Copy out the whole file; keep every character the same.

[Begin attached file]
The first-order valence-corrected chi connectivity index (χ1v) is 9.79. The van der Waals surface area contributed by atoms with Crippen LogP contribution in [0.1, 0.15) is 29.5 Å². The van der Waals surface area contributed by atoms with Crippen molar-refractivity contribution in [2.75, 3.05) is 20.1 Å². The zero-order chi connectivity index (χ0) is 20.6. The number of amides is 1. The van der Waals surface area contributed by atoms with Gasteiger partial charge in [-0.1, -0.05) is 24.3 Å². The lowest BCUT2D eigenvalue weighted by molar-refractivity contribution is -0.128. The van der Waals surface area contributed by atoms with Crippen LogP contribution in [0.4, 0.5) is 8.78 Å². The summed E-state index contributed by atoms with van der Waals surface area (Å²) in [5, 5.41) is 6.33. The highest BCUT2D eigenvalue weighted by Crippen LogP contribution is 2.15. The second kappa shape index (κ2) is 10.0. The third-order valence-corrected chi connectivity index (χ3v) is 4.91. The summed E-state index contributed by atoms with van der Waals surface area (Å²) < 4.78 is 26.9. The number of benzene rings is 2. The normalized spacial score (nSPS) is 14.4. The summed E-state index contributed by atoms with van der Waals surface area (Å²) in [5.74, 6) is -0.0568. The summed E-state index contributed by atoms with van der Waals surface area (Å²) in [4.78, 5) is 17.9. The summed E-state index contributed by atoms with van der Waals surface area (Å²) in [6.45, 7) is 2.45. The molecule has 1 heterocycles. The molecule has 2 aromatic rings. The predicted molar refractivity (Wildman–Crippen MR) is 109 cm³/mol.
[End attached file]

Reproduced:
The first-order valence-corrected chi connectivity index (χ1v) is 9.79. The van der Waals surface area contributed by atoms with Crippen LogP contribution in [0.1, 0.15) is 29.5 Å². The van der Waals surface area contributed by atoms with Crippen molar-refractivity contribution in [2.75, 3.05) is 20.1 Å². The zero-order chi connectivity index (χ0) is 20.6. The number of amides is 1. The van der Waals surface area contributed by atoms with Gasteiger partial charge in [-0.1, -0.05) is 24.3 Å². The lowest BCUT2D eigenvalue weighted by molar-refractivity contribution is -0.128. The van der Waals surface area contributed by atoms with Crippen LogP contribution in [0.4, 0.5) is 8.78 Å². The summed E-state index contributed by atoms with van der Waals surface area (Å²) in [5, 5.41) is 6.33. The highest BCUT2D eigenvalue weighted by Crippen LogP contribution is 2.15. The second kappa shape index (κ2) is 10.0. The third-order valence-corrected chi connectivity index (χ3v) is 4.91. The summed E-state index contributed by atoms with van der Waals surface area (Å²) < 4.78 is 26.9. The number of benzene rings is 2. The normalized spacial score (nSPS) is 14.4. The summed E-state index contributed by atoms with van der Waals surface area (Å²) in [5.74, 6) is -0.0568. The summed E-state index contributed by atoms with van der Waals surface area (Å²) in [4.78, 5) is 17.9. The summed E-state index contributed by atoms with van der Waals surface area (Å²) in [6.45, 7) is 2.45. The molecule has 1 heterocycles. The molecule has 2 aromatic rings. The predicted molar refractivity (Wildman–Crippen MR) is 109 cm³/mol.